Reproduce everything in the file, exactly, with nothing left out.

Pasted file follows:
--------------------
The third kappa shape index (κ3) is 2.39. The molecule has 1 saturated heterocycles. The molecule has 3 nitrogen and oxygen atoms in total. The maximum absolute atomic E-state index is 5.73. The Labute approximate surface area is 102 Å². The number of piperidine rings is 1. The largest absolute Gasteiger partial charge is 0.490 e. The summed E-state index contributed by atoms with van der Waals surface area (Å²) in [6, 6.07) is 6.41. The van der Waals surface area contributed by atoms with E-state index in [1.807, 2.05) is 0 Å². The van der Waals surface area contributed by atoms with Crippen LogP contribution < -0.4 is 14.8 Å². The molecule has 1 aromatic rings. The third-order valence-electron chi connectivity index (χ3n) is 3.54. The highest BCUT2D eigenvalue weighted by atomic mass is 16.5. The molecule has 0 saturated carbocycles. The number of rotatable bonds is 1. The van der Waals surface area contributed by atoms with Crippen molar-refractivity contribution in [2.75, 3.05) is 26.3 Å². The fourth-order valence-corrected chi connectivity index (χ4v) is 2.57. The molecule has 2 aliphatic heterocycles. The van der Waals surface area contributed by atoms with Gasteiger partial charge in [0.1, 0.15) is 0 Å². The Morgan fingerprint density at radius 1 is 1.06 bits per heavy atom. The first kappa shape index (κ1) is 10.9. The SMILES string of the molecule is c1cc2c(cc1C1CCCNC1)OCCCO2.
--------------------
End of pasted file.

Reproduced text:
The third kappa shape index (κ3) is 2.39. The molecule has 1 saturated heterocycles. The molecule has 3 nitrogen and oxygen atoms in total. The maximum absolute atomic E-state index is 5.73. The Labute approximate surface area is 102 Å². The number of piperidine rings is 1. The largest absolute Gasteiger partial charge is 0.490 e. The summed E-state index contributed by atoms with van der Waals surface area (Å²) in [6, 6.07) is 6.41. The van der Waals surface area contributed by atoms with E-state index in [1.807, 2.05) is 0 Å². The van der Waals surface area contributed by atoms with Crippen LogP contribution < -0.4 is 14.8 Å². The molecule has 1 aromatic rings. The third-order valence-electron chi connectivity index (χ3n) is 3.54. The highest BCUT2D eigenvalue weighted by atomic mass is 16.5. The molecule has 0 saturated carbocycles. The number of rotatable bonds is 1. The van der Waals surface area contributed by atoms with Crippen molar-refractivity contribution in [2.75, 3.05) is 26.3 Å². The fourth-order valence-corrected chi connectivity index (χ4v) is 2.57. The molecule has 2 aliphatic heterocycles. The van der Waals surface area contributed by atoms with Gasteiger partial charge in [0.1, 0.15) is 0 Å². The Morgan fingerprint density at radius 1 is 1.06 bits per heavy atom. The first kappa shape index (κ1) is 10.9. The SMILES string of the molecule is c1cc2c(cc1C1CCCNC1)OCCCO2.